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At the beginning of Week 300 of John Baez's blog, Baez gives a proof that the "number" of finite sets (more specifically, the cardinality of the groupoid of all finite sets, where an object in the groupoid counts as $1/n!$ if it has $n!$ symmetries) equals $e$.

He then says that this leads to a purely combinatorial proof that $e^x$ is its own derivative.

Can anyone explain the purely combinatorial proof?

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I am not quite sure how to translate this into groupoid cardinality language, but here is the standard proof. Suppose $A(x) = \sum_{n \ge 0} a_n \frac{x^n}{n!}$ is an exponential generating function. Then we should interpret $a_n$ as being the number of ways to put a certain structure on a set of size $n$. For example, when $a_n = 1$ this is the structure of "being a set." When $a_n = n!$ this is the structure of "being a totally ordered set." And so forth. We will call this an $A$-structure.

Then $A'(x) = \sum_{n \ge 0} a_{n+1} \frac{x^n}{n!}$ can be interpreted as having coefficients $b_n = a_{n+1}$ which count the number of ways to add an element to a set of size $n$, then put an $A$-structure on the resulting set of size $n+1$. This is a purely combinatorial definition of differentiation.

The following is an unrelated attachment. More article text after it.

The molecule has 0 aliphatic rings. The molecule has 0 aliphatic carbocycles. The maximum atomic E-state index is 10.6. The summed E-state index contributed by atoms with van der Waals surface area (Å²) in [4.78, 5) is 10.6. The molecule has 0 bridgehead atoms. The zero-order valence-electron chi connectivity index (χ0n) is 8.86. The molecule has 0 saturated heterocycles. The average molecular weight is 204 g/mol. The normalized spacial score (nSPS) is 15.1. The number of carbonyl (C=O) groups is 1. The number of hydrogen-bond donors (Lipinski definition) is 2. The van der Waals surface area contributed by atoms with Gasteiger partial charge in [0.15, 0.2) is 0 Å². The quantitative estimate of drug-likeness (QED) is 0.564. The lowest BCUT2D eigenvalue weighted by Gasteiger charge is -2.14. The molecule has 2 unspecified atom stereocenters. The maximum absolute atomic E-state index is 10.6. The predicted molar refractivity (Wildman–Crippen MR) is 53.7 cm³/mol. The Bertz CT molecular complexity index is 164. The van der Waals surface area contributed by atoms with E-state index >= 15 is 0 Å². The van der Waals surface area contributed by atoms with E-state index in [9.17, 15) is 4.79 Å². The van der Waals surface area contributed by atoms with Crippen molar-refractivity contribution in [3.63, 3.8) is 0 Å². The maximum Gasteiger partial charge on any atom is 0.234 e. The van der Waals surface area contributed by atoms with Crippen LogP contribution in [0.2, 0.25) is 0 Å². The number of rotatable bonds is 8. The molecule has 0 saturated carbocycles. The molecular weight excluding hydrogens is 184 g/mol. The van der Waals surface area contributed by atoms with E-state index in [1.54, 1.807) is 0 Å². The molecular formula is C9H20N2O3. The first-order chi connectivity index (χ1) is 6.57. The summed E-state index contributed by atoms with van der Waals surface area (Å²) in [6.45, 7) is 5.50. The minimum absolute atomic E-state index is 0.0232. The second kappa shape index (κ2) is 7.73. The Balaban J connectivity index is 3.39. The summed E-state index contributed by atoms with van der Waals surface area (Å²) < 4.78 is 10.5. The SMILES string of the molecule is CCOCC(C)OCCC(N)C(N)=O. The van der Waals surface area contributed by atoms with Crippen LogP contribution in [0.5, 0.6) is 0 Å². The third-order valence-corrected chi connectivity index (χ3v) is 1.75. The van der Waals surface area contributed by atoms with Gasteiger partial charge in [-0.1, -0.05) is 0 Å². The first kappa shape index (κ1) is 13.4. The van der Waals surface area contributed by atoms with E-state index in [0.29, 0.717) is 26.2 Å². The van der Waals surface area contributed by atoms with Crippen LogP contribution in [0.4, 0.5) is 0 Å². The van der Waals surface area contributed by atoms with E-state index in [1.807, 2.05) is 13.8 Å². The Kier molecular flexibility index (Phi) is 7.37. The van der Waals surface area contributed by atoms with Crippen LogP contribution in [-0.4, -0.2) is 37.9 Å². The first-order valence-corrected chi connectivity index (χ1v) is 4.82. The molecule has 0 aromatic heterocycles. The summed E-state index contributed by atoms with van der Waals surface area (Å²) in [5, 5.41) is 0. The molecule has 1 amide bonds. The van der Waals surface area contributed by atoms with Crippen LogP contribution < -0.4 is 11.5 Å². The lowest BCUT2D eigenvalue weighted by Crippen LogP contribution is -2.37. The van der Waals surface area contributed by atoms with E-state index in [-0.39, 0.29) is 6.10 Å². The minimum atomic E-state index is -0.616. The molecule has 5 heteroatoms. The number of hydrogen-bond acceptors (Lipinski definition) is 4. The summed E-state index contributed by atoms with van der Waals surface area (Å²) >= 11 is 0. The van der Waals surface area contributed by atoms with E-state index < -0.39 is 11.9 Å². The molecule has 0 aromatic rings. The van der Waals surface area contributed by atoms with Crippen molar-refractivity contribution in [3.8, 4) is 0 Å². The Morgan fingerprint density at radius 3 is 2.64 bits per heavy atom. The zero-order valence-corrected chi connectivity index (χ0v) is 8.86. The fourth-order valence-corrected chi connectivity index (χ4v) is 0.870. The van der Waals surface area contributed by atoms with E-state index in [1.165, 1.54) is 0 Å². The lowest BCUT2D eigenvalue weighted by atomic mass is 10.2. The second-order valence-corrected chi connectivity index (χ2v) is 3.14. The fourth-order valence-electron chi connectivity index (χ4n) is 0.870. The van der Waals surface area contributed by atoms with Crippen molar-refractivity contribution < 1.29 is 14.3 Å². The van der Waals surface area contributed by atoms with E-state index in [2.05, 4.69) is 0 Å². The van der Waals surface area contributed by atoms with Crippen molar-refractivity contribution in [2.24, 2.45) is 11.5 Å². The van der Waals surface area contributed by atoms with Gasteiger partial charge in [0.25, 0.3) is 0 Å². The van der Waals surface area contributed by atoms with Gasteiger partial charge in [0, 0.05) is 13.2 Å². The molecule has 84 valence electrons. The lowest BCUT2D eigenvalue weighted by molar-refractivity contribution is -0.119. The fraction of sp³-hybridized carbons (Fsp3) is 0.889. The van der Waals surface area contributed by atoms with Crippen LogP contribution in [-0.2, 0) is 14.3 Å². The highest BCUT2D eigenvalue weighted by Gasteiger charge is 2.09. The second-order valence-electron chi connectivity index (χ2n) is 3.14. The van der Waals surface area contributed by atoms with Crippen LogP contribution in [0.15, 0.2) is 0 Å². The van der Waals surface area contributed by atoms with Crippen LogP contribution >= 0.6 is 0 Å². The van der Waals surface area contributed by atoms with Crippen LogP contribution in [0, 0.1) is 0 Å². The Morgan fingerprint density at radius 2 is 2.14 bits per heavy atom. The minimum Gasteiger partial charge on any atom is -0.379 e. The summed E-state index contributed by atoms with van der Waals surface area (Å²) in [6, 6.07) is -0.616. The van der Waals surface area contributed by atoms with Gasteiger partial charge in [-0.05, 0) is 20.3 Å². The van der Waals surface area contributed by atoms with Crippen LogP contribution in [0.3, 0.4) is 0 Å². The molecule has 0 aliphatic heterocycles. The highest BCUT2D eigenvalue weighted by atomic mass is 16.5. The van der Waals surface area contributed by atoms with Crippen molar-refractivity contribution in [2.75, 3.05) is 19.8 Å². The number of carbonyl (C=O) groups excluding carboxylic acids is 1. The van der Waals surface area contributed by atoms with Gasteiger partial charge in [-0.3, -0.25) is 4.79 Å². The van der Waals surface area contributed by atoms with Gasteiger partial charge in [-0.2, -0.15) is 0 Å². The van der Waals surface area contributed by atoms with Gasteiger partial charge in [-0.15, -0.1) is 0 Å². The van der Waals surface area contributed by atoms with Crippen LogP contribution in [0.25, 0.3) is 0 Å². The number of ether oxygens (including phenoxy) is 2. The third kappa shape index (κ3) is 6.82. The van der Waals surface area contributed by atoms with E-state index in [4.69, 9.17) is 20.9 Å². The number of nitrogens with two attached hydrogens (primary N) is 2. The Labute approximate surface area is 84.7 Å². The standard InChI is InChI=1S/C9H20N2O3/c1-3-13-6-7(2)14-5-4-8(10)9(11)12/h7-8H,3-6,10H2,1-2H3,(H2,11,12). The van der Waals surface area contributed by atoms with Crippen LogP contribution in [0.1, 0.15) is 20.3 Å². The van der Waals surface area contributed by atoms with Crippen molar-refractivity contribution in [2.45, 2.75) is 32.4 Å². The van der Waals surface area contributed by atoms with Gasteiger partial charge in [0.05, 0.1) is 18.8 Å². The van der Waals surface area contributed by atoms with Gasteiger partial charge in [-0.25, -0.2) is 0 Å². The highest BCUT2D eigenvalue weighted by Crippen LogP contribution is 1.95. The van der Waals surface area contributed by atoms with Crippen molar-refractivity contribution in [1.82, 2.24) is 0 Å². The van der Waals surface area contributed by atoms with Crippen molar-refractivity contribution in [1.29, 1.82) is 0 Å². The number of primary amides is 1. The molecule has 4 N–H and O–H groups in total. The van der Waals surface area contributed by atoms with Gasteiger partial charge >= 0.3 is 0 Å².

With this definition, the proof is quite obvious: there is exactly one way for a set to be a set, and there is also exactly one way to add an element to a set and then make the result a set. So $\frac{d}{dx} e^x = e^x$.

This proof might seem contentless. Try to see how it generalizes to show that $\frac{d}{dx} e^{ax} = ae^{ax}$ for any positive integer $a$, and if you're up for a challenge see if you can generalize it all the way to this identity.

Vaguely the proof in groupoid cardinality language goes like this. For a finite set $X$ the groupoid of finite sets equipped with a function to $X$ has cardinality $e^{|X|}$. (The morphisms between two objects $A \to X, B \to X$ in this category are isomorphisms $A \simeq B$ such that the obvious triangle commutes.) One way to think about this groupoid is as the groupoid of "colored" sets, where $X$ is the set of colors and an isomorphism must respect color. Then it is easy to see that an isomorphism class of colored sets where there are $|X|$ colors is the same thing as a disjoint union of isomorphism classes of $|X|$ sets, one for each color. One gets a direct interpretation of the terms in the expansion $\left( \sum_{n \ge 0}^{\infty} \frac{1}{n!} \right)^{|X|}$ this way.

Differentiation replaces $|X|^n$ with $n|X|^{n-1}$, which means that we replace functions from an $n$-element set $S$ to $X$ with functions from $S - \{ s \}$ to $X$ where $s$ ranges over all elements of $S$. The resulting groupoid is still the groupoid of finite sets equipped with a function to $X$; in particular, it has the same cardinality. (Note that $X$ does not really have to be a finite set of a particular size for this argument to work; it can be a "formal" set in the same way that $x$ is a formal variable and the resulting groupoid cardinality is a generating function instead of a number. I think this is what the formal theory of "stuff types" is for, but I am not familiar with it.)

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